12 Fascinating Facts About Camels

Camels are the true queens of desert because in extreme living conditions they manage to provide easier and healthy life to humans.

Camel is amazing desert animal know as a “desert ship”, which is quite justified, because as the ship builds itself to overcome all the difficulties it may have on the water, the camel is “built” to live, survive, and overcome enormous distances in the vast desert.

Most of the big animals can not live in such scarce places because they need large amounts of water and food. Camels can take this advantage as a survival strategy.

Read the most fascinating facts about camels…

Fact: Dromedary camel, without water and food in difficult desert conditions, can survive for up to 12 days thanks to 40-50 liters of fatty tissue in the hump. Inside hump, the metabolic degradation releases the water used by body cells.

Fact: The camel can drink up to 150 litres of water at once, and the possibility of thirst quenching with sweet, bottled or seawater is a unique physiological adjustment among mammals.

Fact: They can survive even when they lose 40% of their body weight, which consists of water.

Fact: Camel milk strengthens the immune system. Because it contains high insulin concentrations, it is successfully used in the treatment of diabetes, and due to the high concentration of lactoferin that have antimicrobial properties, it is also used in the treatment of intestinal diseases. Because of the very low concentration of allergens, it does not cause allergic reactions.

Fact: Bactrian camels have blood sugar levels twice as high as other animals with the same dietary habits and their daily salt intake is eight times greater than the typical intake of cows or sheep.

Fact: Camles will not start to sweat unless their body temperature reaches 42 degrees Celsius. Likewise, no “heating mechanisms” in the cams are activated in colder nights unless the temperature of the body reaches 34 degrees.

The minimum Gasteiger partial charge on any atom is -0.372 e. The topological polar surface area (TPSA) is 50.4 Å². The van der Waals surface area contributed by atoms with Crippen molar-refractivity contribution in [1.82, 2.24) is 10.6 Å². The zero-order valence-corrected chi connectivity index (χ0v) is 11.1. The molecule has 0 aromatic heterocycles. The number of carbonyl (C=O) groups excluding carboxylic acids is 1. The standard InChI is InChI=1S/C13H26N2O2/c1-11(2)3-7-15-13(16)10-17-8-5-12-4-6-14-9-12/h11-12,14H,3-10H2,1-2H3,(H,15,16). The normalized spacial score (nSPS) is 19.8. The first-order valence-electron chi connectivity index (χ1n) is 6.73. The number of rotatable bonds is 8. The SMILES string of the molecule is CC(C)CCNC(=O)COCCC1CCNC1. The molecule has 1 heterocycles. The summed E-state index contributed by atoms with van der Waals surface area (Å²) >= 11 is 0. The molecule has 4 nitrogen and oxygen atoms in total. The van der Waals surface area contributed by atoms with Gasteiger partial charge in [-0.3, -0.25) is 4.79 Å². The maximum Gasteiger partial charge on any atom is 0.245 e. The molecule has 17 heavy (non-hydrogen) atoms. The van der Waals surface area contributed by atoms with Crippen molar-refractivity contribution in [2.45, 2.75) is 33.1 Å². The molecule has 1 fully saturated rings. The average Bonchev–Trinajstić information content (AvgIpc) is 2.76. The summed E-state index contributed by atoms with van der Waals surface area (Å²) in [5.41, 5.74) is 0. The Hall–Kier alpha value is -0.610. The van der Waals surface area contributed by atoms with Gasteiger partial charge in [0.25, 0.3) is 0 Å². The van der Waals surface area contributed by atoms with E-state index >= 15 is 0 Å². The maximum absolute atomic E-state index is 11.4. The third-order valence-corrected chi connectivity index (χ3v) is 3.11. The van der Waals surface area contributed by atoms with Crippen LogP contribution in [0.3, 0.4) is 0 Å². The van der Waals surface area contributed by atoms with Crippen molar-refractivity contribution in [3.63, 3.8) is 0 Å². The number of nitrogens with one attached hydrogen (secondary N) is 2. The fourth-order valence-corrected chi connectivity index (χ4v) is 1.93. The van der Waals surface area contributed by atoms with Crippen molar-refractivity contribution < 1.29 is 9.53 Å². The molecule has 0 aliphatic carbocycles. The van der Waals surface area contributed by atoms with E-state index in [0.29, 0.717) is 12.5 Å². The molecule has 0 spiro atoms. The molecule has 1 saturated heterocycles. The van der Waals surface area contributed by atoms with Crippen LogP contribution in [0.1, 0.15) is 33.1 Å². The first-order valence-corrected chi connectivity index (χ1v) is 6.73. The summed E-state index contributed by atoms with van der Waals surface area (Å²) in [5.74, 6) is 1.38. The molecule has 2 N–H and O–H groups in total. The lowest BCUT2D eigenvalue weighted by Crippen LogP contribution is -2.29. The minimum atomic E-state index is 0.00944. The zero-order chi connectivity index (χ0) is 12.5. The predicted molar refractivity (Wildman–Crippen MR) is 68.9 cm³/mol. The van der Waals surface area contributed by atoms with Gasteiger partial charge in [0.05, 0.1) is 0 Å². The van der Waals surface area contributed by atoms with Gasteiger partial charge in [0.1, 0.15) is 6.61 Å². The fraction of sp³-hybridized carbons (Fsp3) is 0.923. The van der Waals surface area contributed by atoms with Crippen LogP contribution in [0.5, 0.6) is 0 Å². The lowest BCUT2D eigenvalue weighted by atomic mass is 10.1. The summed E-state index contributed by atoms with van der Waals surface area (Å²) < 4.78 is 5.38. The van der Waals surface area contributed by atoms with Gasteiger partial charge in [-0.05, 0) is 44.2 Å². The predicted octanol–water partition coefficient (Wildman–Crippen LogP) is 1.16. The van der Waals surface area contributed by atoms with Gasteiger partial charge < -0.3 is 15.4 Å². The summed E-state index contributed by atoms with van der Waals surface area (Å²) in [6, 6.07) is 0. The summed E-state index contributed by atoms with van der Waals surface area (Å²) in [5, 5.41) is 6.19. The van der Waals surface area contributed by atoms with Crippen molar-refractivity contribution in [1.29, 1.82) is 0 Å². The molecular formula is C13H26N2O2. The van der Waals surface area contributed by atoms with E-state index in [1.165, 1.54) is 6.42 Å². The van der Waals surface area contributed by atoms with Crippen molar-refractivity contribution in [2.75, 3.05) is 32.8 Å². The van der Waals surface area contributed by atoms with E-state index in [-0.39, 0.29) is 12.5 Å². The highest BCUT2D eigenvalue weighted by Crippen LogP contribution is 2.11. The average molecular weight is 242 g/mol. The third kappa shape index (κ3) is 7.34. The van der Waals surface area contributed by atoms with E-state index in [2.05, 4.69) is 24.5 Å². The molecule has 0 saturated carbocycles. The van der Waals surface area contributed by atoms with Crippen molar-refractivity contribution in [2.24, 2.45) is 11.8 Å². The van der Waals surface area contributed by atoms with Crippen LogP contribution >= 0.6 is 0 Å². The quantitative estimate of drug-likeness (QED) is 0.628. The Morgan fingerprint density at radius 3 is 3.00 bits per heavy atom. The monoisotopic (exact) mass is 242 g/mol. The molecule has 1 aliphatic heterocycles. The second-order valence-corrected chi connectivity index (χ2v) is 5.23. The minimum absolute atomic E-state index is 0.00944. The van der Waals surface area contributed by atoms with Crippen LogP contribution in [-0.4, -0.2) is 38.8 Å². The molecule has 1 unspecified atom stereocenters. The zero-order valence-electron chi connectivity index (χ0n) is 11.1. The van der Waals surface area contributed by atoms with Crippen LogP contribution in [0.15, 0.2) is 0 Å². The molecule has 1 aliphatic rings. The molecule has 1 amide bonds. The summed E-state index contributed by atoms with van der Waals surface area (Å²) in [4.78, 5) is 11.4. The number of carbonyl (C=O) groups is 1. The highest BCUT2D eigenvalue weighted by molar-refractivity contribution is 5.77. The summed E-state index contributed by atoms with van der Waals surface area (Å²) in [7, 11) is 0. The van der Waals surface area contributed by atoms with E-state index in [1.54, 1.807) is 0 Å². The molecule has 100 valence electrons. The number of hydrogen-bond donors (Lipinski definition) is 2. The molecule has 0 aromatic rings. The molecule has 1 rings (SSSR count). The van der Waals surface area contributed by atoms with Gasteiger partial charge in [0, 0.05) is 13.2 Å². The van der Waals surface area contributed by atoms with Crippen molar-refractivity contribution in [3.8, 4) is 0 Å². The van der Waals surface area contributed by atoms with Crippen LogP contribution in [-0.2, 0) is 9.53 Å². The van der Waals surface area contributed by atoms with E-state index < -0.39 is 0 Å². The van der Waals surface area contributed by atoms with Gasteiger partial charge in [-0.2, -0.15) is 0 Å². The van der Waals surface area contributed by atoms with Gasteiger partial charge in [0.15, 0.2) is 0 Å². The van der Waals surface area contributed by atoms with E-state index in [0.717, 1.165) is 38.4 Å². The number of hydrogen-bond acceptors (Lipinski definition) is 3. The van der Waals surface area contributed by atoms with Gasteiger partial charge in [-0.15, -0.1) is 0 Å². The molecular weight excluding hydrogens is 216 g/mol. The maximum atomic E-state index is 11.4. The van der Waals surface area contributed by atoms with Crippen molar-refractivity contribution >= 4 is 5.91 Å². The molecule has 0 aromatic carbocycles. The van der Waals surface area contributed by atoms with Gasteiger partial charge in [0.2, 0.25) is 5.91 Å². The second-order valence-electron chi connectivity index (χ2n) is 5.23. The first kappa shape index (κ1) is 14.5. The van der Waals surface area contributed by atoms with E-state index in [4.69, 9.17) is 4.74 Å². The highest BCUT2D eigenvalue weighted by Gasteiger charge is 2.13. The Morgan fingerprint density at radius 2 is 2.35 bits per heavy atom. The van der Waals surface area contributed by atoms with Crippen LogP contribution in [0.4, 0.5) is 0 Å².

Fact: The urine of camel comes out as a dense syrup, and feces was so dry that it can burn like wood.

Fact: The long neck gives a similar advantage as to the giraffe, enabling them to eat from the trees. Like a giraffe, camel often feeds on thorny acacia trees species that is commonly in the Africa.

Fact: Long eyelashes keep the eyes of the camel during the sandstorm, which allows the camel to continue its journey where other animals are blinded and should stop.

Fact: Caravan camels – a mode of transportation that has not changed since Abraham’s time – are still common in the African area of Sahel-Sahara. Nomadic tribes are very dependent on their camels, which for their lifestyle are still as significant as in the past millennia.

Fact: Caravans travel an average of 40 kilometers per day. But, if necessary, some camels can cross 160 kilometers in one day.

Fact: It is estimated that as many as 1,000,000 camels live in deserts in central Australia, and some say that number will be doubled for the next nine years. These animals were first brought to Australia in 1840 from India and the Arabian Peninsula to help people cross the desert.

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